Transportation sector contributed to about 27% of energy sector emission or around 109 million ton CO2e in 2020. The number continues to grow along with the increase of transportation demand, number of vehicles on-the-road and the energy consumption, especially fuel. The problem is compounded with the fact that Indonesia has become net oil importer since early 2000s. Between 2015-2020, about half of the domestic gasoline consumption is fulfilled through import. The situation could also compromise the energy security aspect of the country, even further with the current energy/fossil fuel price spike.

The government of Indonesia, driven by the ambition to reduce emissions and fossil fuel imports, has promoted electric vehicles over the past few years. It becomes a strategy for optimizing electricity usage in the condition of overcapacity inline to decrease fuel consumption. In total, the percentage of EVs is targeted at 20% of total vehicles on the road by 2025. To create the demand, the ministry of coordinator of maritime and investment allocate 5 trillion rupiahs as incentif for electric cars, two-wheeler, and hybrid vehicles. By presidential instruction 7/2022, operational services vehicles should be converted to electric vehicles[1]. It wishes would create additional demand of EV.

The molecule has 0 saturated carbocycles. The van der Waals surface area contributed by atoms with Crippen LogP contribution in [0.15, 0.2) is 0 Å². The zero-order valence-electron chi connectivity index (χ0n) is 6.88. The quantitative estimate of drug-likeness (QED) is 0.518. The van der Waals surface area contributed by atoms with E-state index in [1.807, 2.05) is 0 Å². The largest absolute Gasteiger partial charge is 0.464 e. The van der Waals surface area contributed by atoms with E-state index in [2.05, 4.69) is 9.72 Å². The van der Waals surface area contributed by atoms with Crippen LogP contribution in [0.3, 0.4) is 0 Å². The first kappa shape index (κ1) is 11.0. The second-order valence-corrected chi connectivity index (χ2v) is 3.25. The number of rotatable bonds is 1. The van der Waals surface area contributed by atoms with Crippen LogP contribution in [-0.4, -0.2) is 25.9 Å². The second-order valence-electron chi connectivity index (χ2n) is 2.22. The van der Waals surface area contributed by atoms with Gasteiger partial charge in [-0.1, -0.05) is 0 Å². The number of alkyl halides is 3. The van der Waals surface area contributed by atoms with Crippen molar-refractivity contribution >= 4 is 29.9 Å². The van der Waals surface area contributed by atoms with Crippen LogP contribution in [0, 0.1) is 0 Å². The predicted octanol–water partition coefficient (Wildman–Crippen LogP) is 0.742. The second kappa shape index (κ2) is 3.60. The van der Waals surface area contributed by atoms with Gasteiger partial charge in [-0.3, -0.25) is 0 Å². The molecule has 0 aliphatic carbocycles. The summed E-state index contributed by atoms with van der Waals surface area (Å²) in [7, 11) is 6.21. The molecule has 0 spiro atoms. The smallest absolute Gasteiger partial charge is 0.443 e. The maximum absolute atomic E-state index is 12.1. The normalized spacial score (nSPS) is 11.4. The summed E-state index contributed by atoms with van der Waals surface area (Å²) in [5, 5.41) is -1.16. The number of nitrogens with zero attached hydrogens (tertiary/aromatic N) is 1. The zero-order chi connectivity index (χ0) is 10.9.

To set the ecosystem, the supply chain of EV manufacture including battery packs becomes the other concern. Data from Capital Investment Coordinating Board (BKPM) said that investment in battery manufacturing reached Rp. 335.5 trillion which will set their production in 2024[2],[3]. Besides that, the number of electric charging Station is still growing and it is around 693 today.

With these background, Institute for Essential Services Reform is publishing an annual flagship report titled Indonesia Electric Vehicle Outlook 2023 (IEVO 2023) which will investigate annual progress in EV, its ecosystem, manufacturing and supply chain development in Indonesia as well as providing insight on how the development would progress in the next year.



The objectives of the report launching, and discussion webinar are the followings:

  1. To launch IESR report that could provide research-based projection of supply and demand of Indonesisa Electric Vehicles to wider stakeholder
  2. Reviewing the readiness of Indonesia’s Electric Vehicles Development Progress
  3. To discuss the potential challenges and opportunities to overcome the future obstacle and echoing the positive implication on Developing Electric Vehicles.